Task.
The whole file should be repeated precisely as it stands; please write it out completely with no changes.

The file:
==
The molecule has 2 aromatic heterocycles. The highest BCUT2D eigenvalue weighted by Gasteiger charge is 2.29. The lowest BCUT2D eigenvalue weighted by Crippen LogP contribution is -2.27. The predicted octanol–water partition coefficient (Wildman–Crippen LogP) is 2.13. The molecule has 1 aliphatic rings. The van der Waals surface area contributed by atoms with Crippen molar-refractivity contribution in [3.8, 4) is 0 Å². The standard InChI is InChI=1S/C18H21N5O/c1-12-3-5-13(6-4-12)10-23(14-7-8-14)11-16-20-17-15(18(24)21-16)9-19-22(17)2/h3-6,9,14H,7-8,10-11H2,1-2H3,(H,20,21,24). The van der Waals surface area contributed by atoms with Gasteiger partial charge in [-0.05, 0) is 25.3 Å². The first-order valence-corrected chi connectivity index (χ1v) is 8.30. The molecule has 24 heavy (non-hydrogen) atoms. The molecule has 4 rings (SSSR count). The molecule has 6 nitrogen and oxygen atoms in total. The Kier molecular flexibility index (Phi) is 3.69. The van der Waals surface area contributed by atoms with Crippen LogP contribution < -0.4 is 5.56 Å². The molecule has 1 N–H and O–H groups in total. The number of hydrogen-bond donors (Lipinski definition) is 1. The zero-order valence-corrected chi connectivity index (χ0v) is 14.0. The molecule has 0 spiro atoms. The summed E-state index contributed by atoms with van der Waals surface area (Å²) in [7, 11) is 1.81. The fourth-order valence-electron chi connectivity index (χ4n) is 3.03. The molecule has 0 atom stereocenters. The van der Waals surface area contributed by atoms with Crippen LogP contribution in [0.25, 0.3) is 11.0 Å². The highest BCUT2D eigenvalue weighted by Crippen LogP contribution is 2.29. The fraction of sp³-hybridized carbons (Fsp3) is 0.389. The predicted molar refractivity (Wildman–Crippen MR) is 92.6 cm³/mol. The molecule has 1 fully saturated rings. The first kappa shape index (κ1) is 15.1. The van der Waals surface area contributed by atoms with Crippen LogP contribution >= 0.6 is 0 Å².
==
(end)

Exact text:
The molecule has 2 aromatic heterocycles. The highest BCUT2D eigenvalue weighted by Gasteiger charge is 2.29. The lowest BCUT2D eigenvalue weighted by Crippen LogP contribution is -2.27. The predicted octanol–water partition coefficient (Wildman–Crippen LogP) is 2.13. The molecule has 1 aliphatic rings. The van der Waals surface area contributed by atoms with Crippen molar-refractivity contribution in [3.8, 4) is 0 Å². The standard InChI is InChI=1S/C18H21N5O/c1-12-3-5-13(6-4-12)10-23(14-7-8-14)11-16-20-17-15(18(24)21-16)9-19-22(17)2/h3-6,9,14H,7-8,10-11H2,1-2H3,(H,20,21,24). The van der Waals surface area contributed by atoms with Gasteiger partial charge in [-0.05, 0) is 25.3 Å². The first-order valence-corrected chi connectivity index (χ1v) is 8.30. The molecule has 24 heavy (non-hydrogen) atoms. The molecule has 4 rings (SSSR count). The molecule has 6 nitrogen and oxygen atoms in total. The Kier molecular flexibility index (Phi) is 3.69. The van der Waals surface area contributed by atoms with Crippen LogP contribution < -0.4 is 5.56 Å². The molecule has 1 N–H and O–H groups in total. The number of hydrogen-bond donors (Lipinski definition) is 1. The zero-order valence-corrected chi connectivity index (χ0v) is 14.0. The molecule has 0 spiro atoms. The summed E-state index contributed by atoms with van der Waals surface area (Å²) in [7, 11) is 1.81. The fourth-order valence-electron chi connectivity index (χ4n) is 3.03. The molecule has 0 atom stereocenters. The van der Waals surface area contributed by atoms with Crippen LogP contribution in [0.25, 0.3) is 11.0 Å². The highest BCUT2D eigenvalue weighted by Crippen LogP contribution is 2.29. The fraction of sp³-hybridized carbons (Fsp3) is 0.389. The predicted molar refractivity (Wildman–Crippen MR) is 92.6 cm³/mol. The molecule has 1 fully saturated rings. The first kappa shape index (κ1) is 15.1. The van der Waals surface area contributed by atoms with Crippen LogP contribution >= 0.6 is 0 Å².